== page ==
• Forward Collision Warning (FCW): this is also based on an object detection algorithm which can detect the presence and movement of several vehicles s at once. Note: as the system is based on cameras and distance needs to be provided through RADAR and LIDAR sensors and algorithms.
  • Traffic Sign Recognition (TSR): this application detects traffic signs such as Stop-Go lights, speed limit signs, construction environments, etc., and warns the driver if his/her driving does not factor in the meaning of the signs (if applicable).
  • Intelligent High Beam (IHB): this system automatically lowers the high (full, Europe) beam headlights if they are not required or are likely to distract oncoming roads users.
  • Smart-Rear camera (SRC): this system warns the driver if an obstacle is detected while the vehicle is reversing.


Driver Drowsiness Detection
We have gone through advantages of using Zynq™ device as the main processor of our ADAS solution and we introduced the required tools to use and the most appropriate embedded development board To start. We also studied the popular ADAS functions.


Having provided the above introduction, for this (our first blog), let’s explore the DDD functionality (which is also supported in Aldec’s ADAS reference design) in more detail.



Figure 1: FMC-ADAS daughter card 


This demo can be run on any of our TySOM boards, including those featuring Zynq-7000 family and Ultrascale+ MPSoC devices, that support FMC daughter cards. It also uses the FMC-ADAS expansion card, a FMC HPC VITA 57.1-2010 compliant daughter card, which includes five FPD-LINK lll used for High-Speed cameras and LIDAR sensors plus peripherals for LIDAR-Lite and Ultrasonic sensors as you can see in image 1. This design contains five main stages as follows:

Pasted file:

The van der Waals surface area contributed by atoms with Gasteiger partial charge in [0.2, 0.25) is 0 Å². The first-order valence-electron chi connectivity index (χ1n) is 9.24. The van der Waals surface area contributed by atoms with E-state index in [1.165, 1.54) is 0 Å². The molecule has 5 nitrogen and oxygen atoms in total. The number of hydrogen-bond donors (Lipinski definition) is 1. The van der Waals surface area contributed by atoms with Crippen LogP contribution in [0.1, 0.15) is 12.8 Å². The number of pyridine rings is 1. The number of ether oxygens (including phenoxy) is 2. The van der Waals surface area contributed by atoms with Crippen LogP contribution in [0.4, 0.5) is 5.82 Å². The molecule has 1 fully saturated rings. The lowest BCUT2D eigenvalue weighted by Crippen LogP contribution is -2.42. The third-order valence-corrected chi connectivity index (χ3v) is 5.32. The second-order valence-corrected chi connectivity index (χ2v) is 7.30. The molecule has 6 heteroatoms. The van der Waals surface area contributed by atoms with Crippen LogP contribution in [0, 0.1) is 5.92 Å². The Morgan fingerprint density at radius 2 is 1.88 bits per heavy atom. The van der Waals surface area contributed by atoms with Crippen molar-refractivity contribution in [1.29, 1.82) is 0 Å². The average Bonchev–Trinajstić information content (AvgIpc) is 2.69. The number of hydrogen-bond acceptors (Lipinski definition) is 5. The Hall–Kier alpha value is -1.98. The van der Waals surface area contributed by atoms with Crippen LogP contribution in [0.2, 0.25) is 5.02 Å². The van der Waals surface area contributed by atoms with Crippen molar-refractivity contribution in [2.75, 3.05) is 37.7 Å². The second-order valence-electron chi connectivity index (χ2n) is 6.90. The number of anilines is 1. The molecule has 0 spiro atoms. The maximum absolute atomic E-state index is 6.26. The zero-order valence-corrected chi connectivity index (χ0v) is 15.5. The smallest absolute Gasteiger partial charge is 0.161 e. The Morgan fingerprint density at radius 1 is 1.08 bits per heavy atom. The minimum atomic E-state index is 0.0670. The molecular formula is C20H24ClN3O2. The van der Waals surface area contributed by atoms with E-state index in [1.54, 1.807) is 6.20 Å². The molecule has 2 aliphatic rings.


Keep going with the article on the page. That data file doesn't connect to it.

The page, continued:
• Image acquirement: At this level, 16-bit YUV 4:2:2 images with resolution of 1280x720@30fps from the driver’s face are collected using Video4Linux. Both the Zynq’s ARM core-based processor and its FPGA elements are involved in this process. The FPGA element contains ISP Xilinx FPGA IP which helps take the raw images, interpolates them, applies color balance / noise reduction and conditions the image before being stored.
  • Image Pre-Processing: After grabbing the images from the camera, before applying any image processing algorithms, we would remove the unnecessary data in images. To do this, the color space conversion is used to transfer the RGB images to YUV to grayscale as we don’t need that much info. Then, to adjust the image intensity and enhance the contrast, histogram equalization is applied.